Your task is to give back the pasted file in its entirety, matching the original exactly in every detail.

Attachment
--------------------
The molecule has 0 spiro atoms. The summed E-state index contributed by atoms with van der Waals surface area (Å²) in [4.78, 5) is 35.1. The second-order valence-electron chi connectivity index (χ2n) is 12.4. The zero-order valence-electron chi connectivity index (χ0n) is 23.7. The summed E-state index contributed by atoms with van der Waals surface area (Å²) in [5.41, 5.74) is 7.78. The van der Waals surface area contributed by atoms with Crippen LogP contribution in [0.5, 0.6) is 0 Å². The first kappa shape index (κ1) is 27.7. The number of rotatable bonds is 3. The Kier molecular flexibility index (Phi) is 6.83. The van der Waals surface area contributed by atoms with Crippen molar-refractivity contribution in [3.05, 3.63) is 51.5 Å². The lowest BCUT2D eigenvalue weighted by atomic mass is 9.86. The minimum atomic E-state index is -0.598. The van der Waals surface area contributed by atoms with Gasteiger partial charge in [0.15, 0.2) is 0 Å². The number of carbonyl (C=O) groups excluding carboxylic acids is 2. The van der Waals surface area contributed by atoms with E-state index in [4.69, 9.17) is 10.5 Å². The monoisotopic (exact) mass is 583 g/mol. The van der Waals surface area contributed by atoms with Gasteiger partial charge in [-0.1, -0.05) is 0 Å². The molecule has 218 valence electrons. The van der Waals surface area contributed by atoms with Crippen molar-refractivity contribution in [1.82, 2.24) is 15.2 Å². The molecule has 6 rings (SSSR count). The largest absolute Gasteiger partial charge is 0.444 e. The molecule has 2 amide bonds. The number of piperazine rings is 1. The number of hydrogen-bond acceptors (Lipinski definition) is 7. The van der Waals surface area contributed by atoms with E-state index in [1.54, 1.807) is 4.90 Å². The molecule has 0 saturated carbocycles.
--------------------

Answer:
The molecule has 0 spiro atoms. The summed E-state index contributed by atoms with van der Waals surface area (Å²) in [4.78, 5) is 35.1. The second-order valence-electron chi connectivity index (χ2n) is 12.4. The zero-order valence-electron chi connectivity index (χ0n) is 23.7. The summed E-state index contributed by atoms with van der Waals surface area (Å²) in [5.41, 5.74) is 7.78. The van der Waals surface area contributed by atoms with Crippen LogP contribution in [0.5, 0.6) is 0 Å². The first kappa shape index (κ1) is 27.7. The number of rotatable bonds is 3. The Kier molecular flexibility index (Phi) is 6.83. The van der Waals surface area contributed by atoms with Crippen molar-refractivity contribution in [3.05, 3.63) is 51.5 Å². The lowest BCUT2D eigenvalue weighted by atomic mass is 9.86. The minimum atomic E-state index is -0.598. The van der Waals surface area contributed by atoms with Gasteiger partial charge in [0.15, 0.2) is 0 Å². The number of carbonyl (C=O) groups excluding carboxylic acids is 2. The van der Waals surface area contributed by atoms with E-state index in [4.69, 9.17) is 10.5 Å². The monoisotopic (exact) mass is 583 g/mol. The van der Waals surface area contributed by atoms with Gasteiger partial charge in [-0.1, -0.05) is 0 Å². The molecule has 218 valence electrons. The van der Waals surface area contributed by atoms with Crippen molar-refractivity contribution in [1.82, 2.24) is 15.2 Å². The molecule has 6 rings (SSSR count). The largest absolute Gasteiger partial charge is 0.444 e. The molecule has 2 amide bonds. The number of piperazine rings is 1. The number of hydrogen-bond acceptors (Lipinski definition) is 7. The van der Waals surface area contributed by atoms with E-state index in [1.54, 1.807) is 4.90 Å². The molecule has 0 saturated carbocycles.